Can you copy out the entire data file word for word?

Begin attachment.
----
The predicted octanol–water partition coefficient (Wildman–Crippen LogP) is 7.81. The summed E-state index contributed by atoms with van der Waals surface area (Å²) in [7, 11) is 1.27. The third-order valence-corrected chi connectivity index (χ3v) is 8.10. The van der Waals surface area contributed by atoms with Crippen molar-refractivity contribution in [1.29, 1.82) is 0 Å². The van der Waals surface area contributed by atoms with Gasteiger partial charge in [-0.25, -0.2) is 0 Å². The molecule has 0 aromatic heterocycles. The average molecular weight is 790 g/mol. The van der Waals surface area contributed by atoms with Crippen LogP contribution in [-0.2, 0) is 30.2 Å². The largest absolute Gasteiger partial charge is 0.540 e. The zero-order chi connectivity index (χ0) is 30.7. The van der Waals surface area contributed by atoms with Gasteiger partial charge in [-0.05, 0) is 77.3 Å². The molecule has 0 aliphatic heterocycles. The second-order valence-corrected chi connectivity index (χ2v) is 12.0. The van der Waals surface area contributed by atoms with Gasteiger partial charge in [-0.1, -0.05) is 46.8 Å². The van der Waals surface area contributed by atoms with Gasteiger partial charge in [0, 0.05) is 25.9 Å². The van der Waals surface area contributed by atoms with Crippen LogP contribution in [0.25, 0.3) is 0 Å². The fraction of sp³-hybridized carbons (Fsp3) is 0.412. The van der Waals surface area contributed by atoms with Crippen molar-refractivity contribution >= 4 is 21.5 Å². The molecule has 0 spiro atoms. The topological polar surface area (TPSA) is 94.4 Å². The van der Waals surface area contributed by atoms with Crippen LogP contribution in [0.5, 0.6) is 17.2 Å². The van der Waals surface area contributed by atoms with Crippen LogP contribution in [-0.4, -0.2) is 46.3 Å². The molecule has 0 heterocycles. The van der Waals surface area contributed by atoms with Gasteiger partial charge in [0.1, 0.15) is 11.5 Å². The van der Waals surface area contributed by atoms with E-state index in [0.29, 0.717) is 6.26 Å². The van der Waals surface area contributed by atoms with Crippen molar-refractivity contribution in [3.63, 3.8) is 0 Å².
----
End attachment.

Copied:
The predicted octanol–water partition coefficient (Wildman–Crippen LogP) is 7.81. The summed E-state index contributed by atoms with van der Waals surface area (Å²) in [7, 11) is 1.27. The third-order valence-corrected chi connectivity index (χ3v) is 8.10. The van der Waals surface area contributed by atoms with Crippen molar-refractivity contribution in [1.29, 1.82) is 0 Å². The van der Waals surface area contributed by atoms with Gasteiger partial charge in [-0.25, -0.2) is 0 Å². The molecule has 0 aromatic heterocycles. The average molecular weight is 790 g/mol. The van der Waals surface area contributed by atoms with Crippen LogP contribution in [-0.2, 0) is 30.2 Å². The largest absolute Gasteiger partial charge is 0.540 e. The zero-order chi connectivity index (χ0) is 30.7. The van der Waals surface area contributed by atoms with Gasteiger partial charge in [-0.05, 0) is 77.3 Å². The molecule has 0 aliphatic heterocycles. The second-order valence-corrected chi connectivity index (χ2v) is 12.0. The van der Waals surface area contributed by atoms with Gasteiger partial charge in [-0.1, -0.05) is 46.8 Å². The van der Waals surface area contributed by atoms with Gasteiger partial charge in [0, 0.05) is 25.9 Å². The van der Waals surface area contributed by atoms with Crippen LogP contribution in [0.25, 0.3) is 0 Å². The fraction of sp³-hybridized carbons (Fsp3) is 0.412. The van der Waals surface area contributed by atoms with Crippen molar-refractivity contribution >= 4 is 21.5 Å². The molecule has 0 spiro atoms. The topological polar surface area (TPSA) is 94.4 Å². The van der Waals surface area contributed by atoms with Crippen LogP contribution in [0.5, 0.6) is 17.2 Å². The van der Waals surface area contributed by atoms with Crippen LogP contribution in [-0.4, -0.2) is 46.3 Å². The molecule has 0 heterocycles. The van der Waals surface area contributed by atoms with Gasteiger partial charge in [0.1, 0.15) is 11.5 Å². The van der Waals surface area contributed by atoms with E-state index in [0.29, 0.717) is 6.26 Å². The van der Waals surface area contributed by atoms with Crippen molar-refractivity contribution in [3.63, 3.8) is 0 Å².